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The European Commission has launched the third edition of the Access City Award, which recognises and celebrates cities with over 50,000 inhabitants implementing exemplary initiatives to improve accessibility in the urban environment.
The Award is part of the EU's wider effort to create a barrier-free Europe: improved accessibility brings lasting economic and social benefits to cities, especially in the context of demographic ageing.
Approximately 80 million EU citizens have a disability. With the ageing of our society, the number of people with a disability or those with reduced mobility is growing. Providing everyone access to city transport, public spaces and services and technology has become a real challenge. However, providing accessibility also gives economic and social benefits and contributes to the sustainability and inclusiveness of the urban environment.
Initiatives presented to the competition will be assessed by the jury for their integrated approach across four key areas: the built environment and public spaces; transportation and related infrastructure; information and communication, including new technologies (ICT); public facilities and services.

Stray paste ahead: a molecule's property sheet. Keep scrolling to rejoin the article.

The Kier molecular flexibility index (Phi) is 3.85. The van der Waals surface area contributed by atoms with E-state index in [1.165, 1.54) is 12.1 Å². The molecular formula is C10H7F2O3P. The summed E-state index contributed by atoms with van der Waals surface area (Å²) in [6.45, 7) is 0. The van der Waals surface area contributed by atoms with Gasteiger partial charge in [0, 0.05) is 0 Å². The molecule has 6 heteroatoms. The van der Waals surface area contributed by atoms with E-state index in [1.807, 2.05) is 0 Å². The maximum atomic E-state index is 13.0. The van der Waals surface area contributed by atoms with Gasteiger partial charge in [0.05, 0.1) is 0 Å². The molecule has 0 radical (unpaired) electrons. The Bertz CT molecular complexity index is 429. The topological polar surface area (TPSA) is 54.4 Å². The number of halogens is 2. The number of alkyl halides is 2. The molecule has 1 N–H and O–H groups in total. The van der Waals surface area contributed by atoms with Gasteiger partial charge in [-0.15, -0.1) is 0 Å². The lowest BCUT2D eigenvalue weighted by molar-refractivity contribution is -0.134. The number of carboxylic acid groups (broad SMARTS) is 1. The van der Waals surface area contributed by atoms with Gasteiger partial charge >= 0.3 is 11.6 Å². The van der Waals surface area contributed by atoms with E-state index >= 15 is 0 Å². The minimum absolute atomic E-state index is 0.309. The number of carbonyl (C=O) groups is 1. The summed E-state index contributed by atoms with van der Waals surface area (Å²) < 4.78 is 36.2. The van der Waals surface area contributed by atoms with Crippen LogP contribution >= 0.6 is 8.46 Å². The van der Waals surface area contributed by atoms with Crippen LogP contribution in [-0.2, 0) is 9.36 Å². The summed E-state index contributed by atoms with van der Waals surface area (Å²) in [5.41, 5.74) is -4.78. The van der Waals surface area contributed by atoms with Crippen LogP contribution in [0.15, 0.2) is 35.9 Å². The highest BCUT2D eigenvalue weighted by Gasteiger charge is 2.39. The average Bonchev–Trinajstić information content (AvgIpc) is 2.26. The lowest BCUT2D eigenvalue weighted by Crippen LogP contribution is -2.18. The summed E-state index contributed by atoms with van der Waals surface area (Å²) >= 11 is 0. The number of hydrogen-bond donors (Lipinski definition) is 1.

The jury will particularly look at the impact of accessibility measures on the everyday life of people with disabilities and the city as a whole, and it will consider the quality and sustainability of the results achieved. Cities will also have to demonstrate active involvement of persons with disabilities and their representative organisations in the planning and implementation of the city’s accessibility policies.
Cities with over 50,000 inhabitants from across Member States can submit their applications online until 5 September 2012. For more information please visit ec.europa.eu/justice/access-city
The Access City Award was launched in 2010. In the inaugural edition, the Award went to Avila, in Spain. In 2011, 114 cities from 23 EU countries participated as candidates and the winner was Salzburg, in Austria.